Patients from remote geographical areas experience poor quality of sleep in addition to sleep disturbance caused by multi-morbidity. Study findings revealed that patients slept over in their local hospitals – leaving home the night before and sleeping on hospital benches whilst waiting for the escort buses. They would sleep again in the bus whilst travelling to the dialysis hospitals and again during dialysis. This sleep disturbance contributes to swelling, fatigue and exhaustion, which also delays recovery. Poor sleep quality affects physical and psychological well-being (Milrad et al. 2017; Saad et al. 2015); sleep deprivation is linked with worsening of diseases and inflammatory processes resulting from the impairment of the immune system (Milrad et al. 2017).

Health-system-related predictors of QOL in patients with ESRD on dialysis that emerged in the study were quality and quantity of infrastructure, prioritisation of patients from remote geographical areas and government commitment to ensuring patients’ access to health institutions. Availability of health services of the renal team is a fundamental requisite for QOL in patients on dialysis. The renal nurses, nephrologists, psychologists, dieticians and social workers who form the renal team provide holistic care to patients with ESRD. Seeing the nephrologist, even if only once a month, as was reported in this study, positively affects patients’ QOL. Nurses, who also initiate and discontinue dialysis, play an essential role in providing patients with information and health education that helps to ensure adherence to treatment and dietary requirements and equips them with the knowledge and skills they need to take care of themselves. Patients in need of dietary information for compliance with renal diet are referred to the renal dietician who involve the family members in acquiring the skills for proper renal diet preparation (Chironda & Bhengu 2016). This effective reciprocal interaction between the renal team members positively impacts the QOL in patients with ESRD (Imamura et al. 2019).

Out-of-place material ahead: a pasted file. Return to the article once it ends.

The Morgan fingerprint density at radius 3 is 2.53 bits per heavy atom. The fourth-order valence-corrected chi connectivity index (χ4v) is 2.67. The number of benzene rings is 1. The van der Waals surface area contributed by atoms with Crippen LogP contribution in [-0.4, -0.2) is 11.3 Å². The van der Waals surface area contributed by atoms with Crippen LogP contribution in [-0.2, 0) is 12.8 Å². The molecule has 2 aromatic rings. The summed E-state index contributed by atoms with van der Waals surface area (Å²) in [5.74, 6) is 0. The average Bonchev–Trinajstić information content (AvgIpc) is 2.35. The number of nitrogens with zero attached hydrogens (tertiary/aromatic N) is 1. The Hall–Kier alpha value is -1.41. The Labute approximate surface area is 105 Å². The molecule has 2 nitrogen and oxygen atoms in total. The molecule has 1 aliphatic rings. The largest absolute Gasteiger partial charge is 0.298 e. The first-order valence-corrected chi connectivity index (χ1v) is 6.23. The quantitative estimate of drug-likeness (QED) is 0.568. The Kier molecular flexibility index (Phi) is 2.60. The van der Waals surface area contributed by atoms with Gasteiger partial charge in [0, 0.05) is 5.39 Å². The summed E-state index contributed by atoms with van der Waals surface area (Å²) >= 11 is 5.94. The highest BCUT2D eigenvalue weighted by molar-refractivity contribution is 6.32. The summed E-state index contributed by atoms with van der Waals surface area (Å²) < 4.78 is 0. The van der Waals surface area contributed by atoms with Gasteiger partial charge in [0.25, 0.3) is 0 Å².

Integrated service delivery strengthens collaboration between service agencies in jointly providing support, services and interventions to improve the health outcome of all their clients. Collaboration is strengthened by adequate and appropriate responses, resolving duplication that may occur, developing a single plan for the client, building understanding and knowledge sharing (Zhuwau et al. 2017). Support from renal experts is vital to ensure efficient management of patients with ESRD that will improve their QOL. This study reinforces the point that Africa as a whole faces a challenge of insufficient healthcare professionals with expertise in renal care, coupled with the unavailability of haemodialysis machines in most health institutions (Isla et al. 2014).

Moreover, the issue that emerged in this study was that patients from outside the catchment area of the HDU were given priority over the local patients (see Figure 1). Patients who went through dialysis at night were kept in the unit overnight and left the unit in the morning to go back home through local transport. The patients subject to this arrangement were deprived of quality time with their families. The province of KwaZulu-Natal has a total population of around 11 million, in which there are approximately 2,000 patients with ESRD who are on RRT (Davids et al. 2017). Resources for patients with ESRD are mainly in the eThekwini and uMgungundlovu districts. Transport and geographical issues affect both rural and urban patients. An American study on the transportation of patients with ESRD (Park & Kear 2017) found that transportation limitations had a negative impact on their QOL. Contrary to this present study, in which patients were provided with transport free of charge, the American study found that patients were missing dialysis sessions because of poor transportation, which was associated with excessive usage of the critical care and the emergency units.